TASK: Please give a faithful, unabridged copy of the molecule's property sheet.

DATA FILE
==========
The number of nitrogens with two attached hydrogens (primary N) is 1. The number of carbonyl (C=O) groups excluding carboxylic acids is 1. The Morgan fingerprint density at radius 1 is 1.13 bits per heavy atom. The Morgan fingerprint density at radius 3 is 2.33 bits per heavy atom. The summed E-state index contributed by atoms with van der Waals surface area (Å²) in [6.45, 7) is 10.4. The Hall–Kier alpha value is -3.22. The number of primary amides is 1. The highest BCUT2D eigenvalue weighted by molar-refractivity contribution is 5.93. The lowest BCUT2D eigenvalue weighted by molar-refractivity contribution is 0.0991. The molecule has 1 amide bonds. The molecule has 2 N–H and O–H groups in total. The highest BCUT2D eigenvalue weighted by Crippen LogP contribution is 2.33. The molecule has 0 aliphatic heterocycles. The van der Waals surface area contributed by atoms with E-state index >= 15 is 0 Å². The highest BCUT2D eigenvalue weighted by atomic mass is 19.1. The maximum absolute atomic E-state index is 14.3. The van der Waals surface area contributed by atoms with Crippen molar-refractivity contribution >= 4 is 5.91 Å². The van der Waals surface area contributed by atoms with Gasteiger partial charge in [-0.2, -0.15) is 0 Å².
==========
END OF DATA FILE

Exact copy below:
The number of nitrogens with two attached hydrogens (primary N) is 1. The number of carbonyl (C=O) groups excluding carboxylic acids is 1. The Morgan fingerprint density at radius 1 is 1.13 bits per heavy atom. The Morgan fingerprint density at radius 3 is 2.33 bits per heavy atom. The summed E-state index contributed by atoms with van der Waals surface area (Å²) in [6.45, 7) is 10.4. The Hall–Kier alpha value is -3.22. The number of primary amides is 1. The highest BCUT2D eigenvalue weighted by molar-refractivity contribution is 5.93. The lowest BCUT2D eigenvalue weighted by molar-refractivity contribution is 0.0991. The molecule has 1 amide bonds. The molecule has 2 N–H and O–H groups in total. The highest BCUT2D eigenvalue weighted by Crippen LogP contribution is 2.33. The molecule has 0 aliphatic heterocycles. The van der Waals surface area contributed by atoms with E-state index >= 15 is 0 Å². The highest BCUT2D eigenvalue weighted by atomic mass is 19.1. The maximum absolute atomic E-state index is 14.3. The van der Waals surface area contributed by atoms with Crippen molar-refractivity contribution >= 4 is 5.91 Å². The van der Waals surface area contributed by atoms with Gasteiger partial charge in [-0.2, -0.15) is 0 Å².